This article is part of the supplement: Stem cells on bioengineered microphysiological platforms for disease modeling and drug testing

Open Badges Review

Toward a 3D model of human brain development for studying gene/environment interactions

Helena T Hogberg1*, Joseph Bressler12, Kimberly M Christian3, Georgina Harris1, Georgia Makri3, Cliona O'Driscoll2, David Pamies1, Lena Smirnova1, Zhexing Wen3 and Thomas Hartung1

Author Affiliations

1 Center for Alternatives to Animal Testing, Johns Hopkins University, Bloomberg School of Public Health, 615 N. Wolfe Street, Baltimore, MD 21205, USA and University of Konstanz, POB 600, 78457 Konstanz, Germany

2 Hugo Moser Institute at the Kennedy Krieger, Johns Hopkins University, Bloomberg School of Public Health, 707 N. Broadway, Baltimore, MD 21205, USA

3 Institute for Cell Engineering, Department of Neurology, Johns Hopkins University, School of Medicine, 733 N. Broadway, Baltimore, MD 21205, USA

For all author emails, please log on.

Stem Cell Research & Therapy 2013, 4(Suppl 1):S4  doi:10.1186/scrt365

The electronic version of this article is the complete one and can be found online at:

Published:20 December 2013

© 2013 BioMed Central Ltd


This project aims to establish and characterize an in vitro model of the developing human brain for the purpose of testing drugs and chemicals. To accurately assess risk, a model needs to recapitulate the complex interactions between different types of glial cells and neurons in a three-dimensional platform. Moreover, human cells are preferred over cells from rodents to eliminate cross-species differences in sensitivity to chemicals. Previously, we established conditions to culture rat primary cells as three-dimensional aggregates, which will be humanized and evaluated here with induced pluripotent stem cells (iPSCs). The use of iPSCs allows us to address gene/environment interactions as well as the potential of chemicals to interfere with epigenetic mechanisms. Additionally, iPSCs afford us the opportunity to study the effect of chemicals during very early stages of brain development. It is well recognized that assays for testing toxicity in the developing brain must consider differences in sensitivity and susceptibility that arise depending on the time of exposure. This model will reflect critical developmental processes such as proliferation, differentiation, lineage specification, migration, axonal growth, dendritic arborization and synaptogenesis, which will probably display differences in sensitivity to different types of chemicals. Functional endpoints will evaluate the complex cell-to-cell interactions that are affected in neurodevelopment through chemical perturbation, and the efficacy of drug intervention to prevent or reverse phenotypes. The model described is designed to assess developmental neurotoxicity effects on unique processes occurring during human brain development by leveraging human iPSCs from diverse genetic backgrounds, which can be differentiated into different cell types of the central nervous system. Our goal is to demonstrate the feasibility of the personalized model using iPSCs derived from individuals with neurodevelopmental disorders caused by known mutations and chromosomal aberrations. Notably, such a human brain model will be a versatile tool for more complex testing platforms and strategies as well as research into central nervous system physiology and pathology.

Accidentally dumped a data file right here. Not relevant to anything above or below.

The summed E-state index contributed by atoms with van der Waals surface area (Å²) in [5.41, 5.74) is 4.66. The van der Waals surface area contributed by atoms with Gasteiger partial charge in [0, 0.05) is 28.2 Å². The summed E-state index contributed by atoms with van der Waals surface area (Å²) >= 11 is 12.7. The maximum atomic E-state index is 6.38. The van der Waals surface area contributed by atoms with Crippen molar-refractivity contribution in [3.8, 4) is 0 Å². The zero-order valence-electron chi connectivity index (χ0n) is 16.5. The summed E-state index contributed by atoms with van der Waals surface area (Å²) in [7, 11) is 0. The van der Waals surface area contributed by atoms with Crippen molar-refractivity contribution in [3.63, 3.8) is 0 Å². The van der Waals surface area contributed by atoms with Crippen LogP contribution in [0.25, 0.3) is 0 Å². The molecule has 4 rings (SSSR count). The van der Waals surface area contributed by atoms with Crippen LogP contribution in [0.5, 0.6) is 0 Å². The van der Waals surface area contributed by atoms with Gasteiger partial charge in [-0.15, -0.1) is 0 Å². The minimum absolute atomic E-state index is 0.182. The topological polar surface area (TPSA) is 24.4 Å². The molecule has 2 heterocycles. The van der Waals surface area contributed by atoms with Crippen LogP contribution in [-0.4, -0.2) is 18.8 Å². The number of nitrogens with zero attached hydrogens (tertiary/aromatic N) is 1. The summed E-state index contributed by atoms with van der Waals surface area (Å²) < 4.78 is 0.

This project is part of the programmed research initiated by the National Institutes of Health, the US Food and Drug Administration and the Defense Advanced Research Projects Agency to develop human-on-a-chip tools to assess the safety and efficacy of countermeasures to biological and chemical terrorism and warfare. This challenge requires not only the development of the in vitro model mimicking the human organs, as described here for the central nervous system (CNS), but also novel bioengineering and quality assurance techniques. The latter will require adapting tools from Good Cell Culture Practice [1] and validation. Here, we describe the adaptation of a three-dimensional (3D) organotypic CNS model for human induced pluripotent stem cells (iPSCs).